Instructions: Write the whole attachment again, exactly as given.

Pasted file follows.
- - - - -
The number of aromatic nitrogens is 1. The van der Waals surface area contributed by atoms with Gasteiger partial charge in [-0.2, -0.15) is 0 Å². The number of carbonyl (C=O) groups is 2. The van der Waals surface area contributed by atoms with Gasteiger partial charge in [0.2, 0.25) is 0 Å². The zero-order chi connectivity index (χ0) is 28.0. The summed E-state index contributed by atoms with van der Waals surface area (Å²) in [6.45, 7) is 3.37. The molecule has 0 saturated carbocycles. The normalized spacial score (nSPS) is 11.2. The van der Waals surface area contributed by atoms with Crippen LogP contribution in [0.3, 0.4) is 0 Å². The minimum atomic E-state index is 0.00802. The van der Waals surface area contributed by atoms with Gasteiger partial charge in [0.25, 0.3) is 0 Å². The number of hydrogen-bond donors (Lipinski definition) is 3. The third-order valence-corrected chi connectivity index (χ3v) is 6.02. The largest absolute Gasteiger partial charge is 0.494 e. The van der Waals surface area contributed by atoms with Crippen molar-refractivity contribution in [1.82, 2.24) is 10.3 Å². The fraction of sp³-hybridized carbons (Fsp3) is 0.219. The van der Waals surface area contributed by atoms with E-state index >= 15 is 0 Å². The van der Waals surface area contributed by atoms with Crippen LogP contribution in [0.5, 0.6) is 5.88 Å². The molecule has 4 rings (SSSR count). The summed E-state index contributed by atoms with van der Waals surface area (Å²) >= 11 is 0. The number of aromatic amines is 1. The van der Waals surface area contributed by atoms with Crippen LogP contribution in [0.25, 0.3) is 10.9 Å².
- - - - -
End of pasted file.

The number of aromatic nitrogens is 1. The van der Waals surface area contributed by atoms with Gasteiger partial charge in [-0.2, -0.15) is 0 Å². The number of carbonyl (C=O) groups is 2. The van der Waals surface area contributed by atoms with Gasteiger partial charge in [0.2, 0.25) is 0 Å². The zero-order chi connectivity index (χ0) is 28.0. The summed E-state index contributed by atoms with van der Waals surface area (Å²) in [6.45, 7) is 3.37. The molecule has 0 saturated carbocycles. The normalized spacial score (nSPS) is 11.2. The van der Waals surface area contributed by atoms with Crippen LogP contribution in [0.3, 0.4) is 0 Å². The minimum atomic E-state index is 0.00802. The van der Waals surface area contributed by atoms with Gasteiger partial charge in [0.25, 0.3) is 0 Å². The number of hydrogen-bond donors (Lipinski definition) is 3. The third-order valence-corrected chi connectivity index (χ3v) is 6.02. The largest absolute Gasteiger partial charge is 0.494 e. The van der Waals surface area contributed by atoms with Crippen molar-refractivity contribution in [1.82, 2.24) is 10.3 Å². The fraction of sp³-hybridized carbons (Fsp3) is 0.219. The van der Waals surface area contributed by atoms with E-state index >= 15 is 0 Å². The van der Waals surface area contributed by atoms with Crippen LogP contribution in [0.5, 0.6) is 5.88 Å². The molecule has 4 rings (SSSR count). The summed E-state index contributed by atoms with van der Waals surface area (Å²) >= 11 is 0. The number of aromatic amines is 1. The van der Waals surface area contributed by atoms with Crippen LogP contribution in [0.25, 0.3) is 10.9 Å².